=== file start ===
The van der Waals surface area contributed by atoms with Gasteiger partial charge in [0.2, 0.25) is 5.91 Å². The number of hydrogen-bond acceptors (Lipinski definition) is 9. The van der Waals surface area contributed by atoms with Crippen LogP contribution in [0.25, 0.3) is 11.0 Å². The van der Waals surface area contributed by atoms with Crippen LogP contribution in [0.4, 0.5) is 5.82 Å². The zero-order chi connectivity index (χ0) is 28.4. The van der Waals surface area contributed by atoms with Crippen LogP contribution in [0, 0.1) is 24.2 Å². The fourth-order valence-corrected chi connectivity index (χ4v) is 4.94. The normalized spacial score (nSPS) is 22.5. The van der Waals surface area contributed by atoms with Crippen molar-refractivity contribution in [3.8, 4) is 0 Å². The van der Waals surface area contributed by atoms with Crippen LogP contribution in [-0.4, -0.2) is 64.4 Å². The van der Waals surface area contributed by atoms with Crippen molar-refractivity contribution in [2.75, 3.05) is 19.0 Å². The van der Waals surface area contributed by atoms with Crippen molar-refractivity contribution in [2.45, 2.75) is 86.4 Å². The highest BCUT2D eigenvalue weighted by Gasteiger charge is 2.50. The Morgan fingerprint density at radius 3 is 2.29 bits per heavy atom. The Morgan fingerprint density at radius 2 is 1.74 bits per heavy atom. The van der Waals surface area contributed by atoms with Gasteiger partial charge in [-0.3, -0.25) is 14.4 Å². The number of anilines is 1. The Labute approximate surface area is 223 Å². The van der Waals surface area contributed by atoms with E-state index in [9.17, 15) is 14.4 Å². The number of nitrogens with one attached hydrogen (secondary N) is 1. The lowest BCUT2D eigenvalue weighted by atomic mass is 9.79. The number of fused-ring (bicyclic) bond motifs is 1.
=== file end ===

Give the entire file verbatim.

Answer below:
The van der Waals surface area contributed by atoms with Gasteiger partial charge in [0.2, 0.25) is 5.91 Å². The number of hydrogen-bond acceptors (Lipinski definition) is 9. The van der Waals surface area contributed by atoms with Crippen LogP contribution in [0.25, 0.3) is 11.0 Å². The van der Waals surface area contributed by atoms with Crippen LogP contribution in [0.4, 0.5) is 5.82 Å². The zero-order chi connectivity index (χ0) is 28.4. The van der Waals surface area contributed by atoms with Crippen LogP contribution in [0, 0.1) is 24.2 Å². The fourth-order valence-corrected chi connectivity index (χ4v) is 4.94. The normalized spacial score (nSPS) is 22.5. The van der Waals surface area contributed by atoms with Crippen molar-refractivity contribution in [3.8, 4) is 0 Å². The van der Waals surface area contributed by atoms with Crippen LogP contribution in [-0.4, -0.2) is 64.4 Å². The van der Waals surface area contributed by atoms with Crippen molar-refractivity contribution in [2.75, 3.05) is 19.0 Å². The van der Waals surface area contributed by atoms with Crippen molar-refractivity contribution in [2.45, 2.75) is 86.4 Å². The highest BCUT2D eigenvalue weighted by Gasteiger charge is 2.50. The Morgan fingerprint density at radius 3 is 2.29 bits per heavy atom. The Morgan fingerprint density at radius 2 is 1.74 bits per heavy atom. The van der Waals surface area contributed by atoms with Gasteiger partial charge in [-0.3, -0.25) is 14.4 Å². The number of anilines is 1. The Labute approximate surface area is 223 Å². The van der Waals surface area contributed by atoms with E-state index in [9.17, 15) is 14.4 Å². The number of nitrogens with one attached hydrogen (secondary N) is 1. The lowest BCUT2D eigenvalue weighted by atomic mass is 9.79. The number of fused-ring (bicyclic) bond motifs is 1.